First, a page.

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Anti-type II collagen antibodies are associated with early erosions in Rheumatoid Arthritis
Uppsala University, Disciplinary Domain of Medicine and Pharmacy, Faculty of Medicine, Department of Oncology, Radiology and Clinical Immunology. (Autoimmunity)
Department of Radiology, Innsbruck Medical University, Innsbruck, Austria.
Department of Medicine, Unit of Rheumatology, Karolinska Institutet, Solna.
Department of Medicine, Unit of Rheumatology, Karolinska Institutet, Solna. (Rheumatology)
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(English)Manuscript (Other academic)
Abstract [en]

AbstractIntroduction: We have previously reported that high levels of antibodies specific for type II collagen (anti-CII) were associated with early inflamma-tion and immune complex (IC)-associated pro-inflammatory cytokine pro-duction in vitro. In contrast, antibodies specific for cyclic citrullinated pep-tides (anti-CCP) were associated with late inflammation and late erosions in the same group of RA patients. We therefore hypothesized that anti-CII are also associated with early erosions in this patient group. Patients and Methods: Two-hundred-and-fifty-six patients from an early RA cohort were included. The Larsen score was used to score 32 joints. The results were obtained at baseline and after one and two years, respectively.Results: Anti-CII antibodies were significantly associated with increased Larsen score at disease onset using a high cut-off based on biological effects of anti-CII IC-associated cytokine production in vitro. Sizeable differences between the groups were sustained at all investigated time points. A sizeable but non-significant difference at baseline between anti-CII positive and anti-CII negative patients with RA was recorded using a conventional 95th per-centile cut-off. These differences were not evident after 1 or 2 years.Conclusion: In contrary to anti-CCP, anti-CII positive patients with RA have increased joint destruction at baseline. Anti-CII thus characterizes an early inflammatory/destructive phenotype, in contrast to the late appearance of an inflammatory/destructive phenotype in anti-CCP positive RA patients.

Keyword [en]
Rheumatoid Arthritis, Type II collagen (CII), Collagen antibodies (Anti-CII), Immune complex (IC), Erosion, Larsen score, Anti-CCP, RF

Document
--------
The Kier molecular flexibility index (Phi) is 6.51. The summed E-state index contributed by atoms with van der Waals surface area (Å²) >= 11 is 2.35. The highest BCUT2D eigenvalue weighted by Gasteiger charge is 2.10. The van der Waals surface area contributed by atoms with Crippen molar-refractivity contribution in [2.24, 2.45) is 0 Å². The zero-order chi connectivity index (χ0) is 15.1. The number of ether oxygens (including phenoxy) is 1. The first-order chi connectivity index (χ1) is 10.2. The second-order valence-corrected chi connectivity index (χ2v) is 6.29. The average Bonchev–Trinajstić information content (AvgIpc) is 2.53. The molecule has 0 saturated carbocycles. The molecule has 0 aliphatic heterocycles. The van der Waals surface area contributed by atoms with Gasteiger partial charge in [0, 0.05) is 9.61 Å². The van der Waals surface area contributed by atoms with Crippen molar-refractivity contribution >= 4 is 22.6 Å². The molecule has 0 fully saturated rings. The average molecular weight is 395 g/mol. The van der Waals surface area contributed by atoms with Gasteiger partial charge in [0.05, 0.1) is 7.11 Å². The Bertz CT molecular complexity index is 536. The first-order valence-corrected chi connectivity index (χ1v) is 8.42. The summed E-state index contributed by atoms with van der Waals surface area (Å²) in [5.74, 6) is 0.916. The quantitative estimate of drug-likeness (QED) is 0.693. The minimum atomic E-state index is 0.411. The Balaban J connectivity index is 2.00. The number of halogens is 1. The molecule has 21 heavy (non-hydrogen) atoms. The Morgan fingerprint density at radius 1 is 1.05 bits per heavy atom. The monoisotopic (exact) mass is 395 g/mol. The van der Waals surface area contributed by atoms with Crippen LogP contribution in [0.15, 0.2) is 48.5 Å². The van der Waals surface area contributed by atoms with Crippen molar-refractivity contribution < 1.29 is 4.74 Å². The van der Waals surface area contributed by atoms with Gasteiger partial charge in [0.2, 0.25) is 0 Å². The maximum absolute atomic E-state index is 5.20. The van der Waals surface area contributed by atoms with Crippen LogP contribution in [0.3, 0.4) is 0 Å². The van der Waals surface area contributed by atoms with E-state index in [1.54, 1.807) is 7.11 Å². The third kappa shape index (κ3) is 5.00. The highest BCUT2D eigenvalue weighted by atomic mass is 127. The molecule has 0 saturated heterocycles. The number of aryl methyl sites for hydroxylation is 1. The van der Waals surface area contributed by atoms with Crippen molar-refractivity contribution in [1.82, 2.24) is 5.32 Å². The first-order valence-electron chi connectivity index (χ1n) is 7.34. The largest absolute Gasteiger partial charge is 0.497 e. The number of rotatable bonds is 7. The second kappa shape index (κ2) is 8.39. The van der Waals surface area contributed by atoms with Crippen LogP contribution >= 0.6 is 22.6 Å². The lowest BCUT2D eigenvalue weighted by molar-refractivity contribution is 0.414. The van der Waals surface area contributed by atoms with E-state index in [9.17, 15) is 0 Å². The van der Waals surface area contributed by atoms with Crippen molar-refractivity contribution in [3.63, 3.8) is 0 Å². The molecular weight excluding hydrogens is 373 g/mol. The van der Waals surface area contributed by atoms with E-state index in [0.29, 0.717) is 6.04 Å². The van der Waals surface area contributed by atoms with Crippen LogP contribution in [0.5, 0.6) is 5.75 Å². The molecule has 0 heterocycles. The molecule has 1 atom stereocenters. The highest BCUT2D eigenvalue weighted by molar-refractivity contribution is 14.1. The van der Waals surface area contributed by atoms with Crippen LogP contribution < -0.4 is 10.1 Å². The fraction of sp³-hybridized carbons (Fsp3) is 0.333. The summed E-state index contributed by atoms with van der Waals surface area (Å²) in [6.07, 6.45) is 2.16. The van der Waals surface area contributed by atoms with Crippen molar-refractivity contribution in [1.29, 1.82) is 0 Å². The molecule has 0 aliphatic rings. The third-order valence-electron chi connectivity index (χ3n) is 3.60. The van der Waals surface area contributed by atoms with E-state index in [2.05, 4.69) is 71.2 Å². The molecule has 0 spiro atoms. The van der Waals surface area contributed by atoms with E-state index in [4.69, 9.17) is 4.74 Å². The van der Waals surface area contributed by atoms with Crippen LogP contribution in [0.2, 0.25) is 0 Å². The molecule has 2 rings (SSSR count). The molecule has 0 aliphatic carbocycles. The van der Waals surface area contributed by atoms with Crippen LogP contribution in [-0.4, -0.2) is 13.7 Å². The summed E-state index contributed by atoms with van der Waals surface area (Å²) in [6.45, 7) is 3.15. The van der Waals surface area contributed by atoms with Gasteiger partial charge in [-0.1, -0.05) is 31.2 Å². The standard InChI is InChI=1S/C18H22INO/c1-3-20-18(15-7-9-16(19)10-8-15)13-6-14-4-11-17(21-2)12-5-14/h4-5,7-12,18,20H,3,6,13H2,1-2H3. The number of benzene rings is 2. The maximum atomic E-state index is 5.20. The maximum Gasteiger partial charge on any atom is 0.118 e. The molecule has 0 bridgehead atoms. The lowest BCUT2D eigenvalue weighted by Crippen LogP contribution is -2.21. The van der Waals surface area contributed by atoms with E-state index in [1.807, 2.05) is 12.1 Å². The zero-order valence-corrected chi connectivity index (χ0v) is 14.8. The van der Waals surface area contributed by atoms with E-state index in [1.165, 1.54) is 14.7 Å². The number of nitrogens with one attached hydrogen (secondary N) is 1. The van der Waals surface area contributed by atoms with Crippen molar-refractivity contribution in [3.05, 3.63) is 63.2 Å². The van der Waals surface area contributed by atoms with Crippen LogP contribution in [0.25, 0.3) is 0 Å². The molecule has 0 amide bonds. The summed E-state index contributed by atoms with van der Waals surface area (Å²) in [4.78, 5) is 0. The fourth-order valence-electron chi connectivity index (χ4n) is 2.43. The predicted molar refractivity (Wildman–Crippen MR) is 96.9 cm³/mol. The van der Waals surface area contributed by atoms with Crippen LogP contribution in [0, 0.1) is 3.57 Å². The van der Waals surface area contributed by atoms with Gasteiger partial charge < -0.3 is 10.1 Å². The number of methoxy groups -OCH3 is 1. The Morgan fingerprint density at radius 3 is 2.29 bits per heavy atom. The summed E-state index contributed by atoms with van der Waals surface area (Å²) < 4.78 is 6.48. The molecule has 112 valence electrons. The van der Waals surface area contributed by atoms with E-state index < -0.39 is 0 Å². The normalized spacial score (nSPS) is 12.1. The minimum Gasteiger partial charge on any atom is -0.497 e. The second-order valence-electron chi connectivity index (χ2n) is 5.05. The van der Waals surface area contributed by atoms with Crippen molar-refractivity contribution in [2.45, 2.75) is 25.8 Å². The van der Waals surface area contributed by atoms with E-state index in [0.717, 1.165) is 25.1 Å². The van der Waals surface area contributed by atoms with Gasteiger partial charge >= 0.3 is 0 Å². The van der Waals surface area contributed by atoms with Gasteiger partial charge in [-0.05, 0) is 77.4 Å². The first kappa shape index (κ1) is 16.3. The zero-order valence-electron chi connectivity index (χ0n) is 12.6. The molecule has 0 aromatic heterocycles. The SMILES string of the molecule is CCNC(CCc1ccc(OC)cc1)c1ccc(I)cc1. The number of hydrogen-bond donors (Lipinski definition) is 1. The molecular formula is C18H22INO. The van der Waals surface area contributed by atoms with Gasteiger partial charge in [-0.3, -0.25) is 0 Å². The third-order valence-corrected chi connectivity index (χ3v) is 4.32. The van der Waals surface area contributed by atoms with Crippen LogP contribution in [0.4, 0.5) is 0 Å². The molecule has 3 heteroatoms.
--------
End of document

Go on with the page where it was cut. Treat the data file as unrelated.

National Category
Immunology in the medical area
Research subject
Clinical Immunology; Pediatrics; Orthopaedics
URN: urn:nbn:se:uu:diva-100414OAI: oai:DiVA.org:uu-100414DiVA: diva2:210270
Available from: 2009-03-31 Created: 2009-03-31 Last updated: 2010-01-14
In thesis
1. Anti-Collagen Type II Autoantibodies in an Acute Phenotype of Early Rheumatoid Arthritis
Open this publication in new window or tab >>Anti-Collagen Type II Autoantibodies in an Acute Phenotype of Early Rheumatoid Arthritis
2009 (English)Doctoral thesis, comprehensive summary (Other academic)
Abstract [en]

Rheumatoid arthritis (RA) is an autoimmune disease with systemic inflammatory features that primarily affects small peripheral joints. Type II collagen (CII), is the most abundant collagen type in joint cartilage. Antibodies against CII (anti-CII) are found in a subpopulation of RA patients. Anti-CII can form surface-bound immune complexes (IC) in inflamed joints, which might intensify joint inflammation and destruction. In this thesis I have studied the functional effects of surface-bound anti-CII–containing IC in vitro and correlated the results to clinical parameters.

Anti-CII IC induced TNF-α, IL-1β and IL-8 production from monocytes via FcγRIIa. Anti-CII levels were dichotomously distributed in RA patients where a small outlier group (3.3%) with very high anti-CII levels showed in vitro induction of pro-inflammatory cytokines by anti-CII-containing IC. These patients also had a distinct phenotype with elevated laboratory signs of inflammation and increased radiological erosions at the time of diagnosis.

In another in vitro model, co-cultured macrophages and RA synovial fibroblasts stimulated with anti-CII IC induced the production of matrix metalloproteinases (MMP)-1 and MMP-8, enzymes responsible for the initial cleavage of CII during cartilage degradation. This was mediated via production of TNF-α and IL-1β, and especially anti-CII IC-induced IL-1β sup-ported the production of MMP-1. The presence of anti-CII antibodies in patients with early synovitis was not predictive for future RA development.

In summary, I have shown how anti-CII-containing IC may explain part of the early pathogenesis and can define a distinct clinical phenotype in RA patients with high levels of anti-CII.

Place, publisher, year, edition, pages
Uppsala: Acta Universitatis Upsaliensis, 2009. 74 p.
Digital Comprehensive Summaries of Uppsala Dissertations from the Faculty of Medicine, ISSN 1651-6206 ; 444
National Category
Immunology in the medical area
Research subject
Clinical Immunology
urn:nbn:se:uu:diva-100483 (URN)978-91-554-7486-7 (ISBN)
Public defence
2009-05-13, Rudbecksalen, Rudbeck Laboratory, Dag Hammarskjöldsv. 20, Uppsala, 09:15 (English)
Available from: 2009-04-22 Created: 2009-04-01 Last updated: 2010-05-28Bibliographically approved

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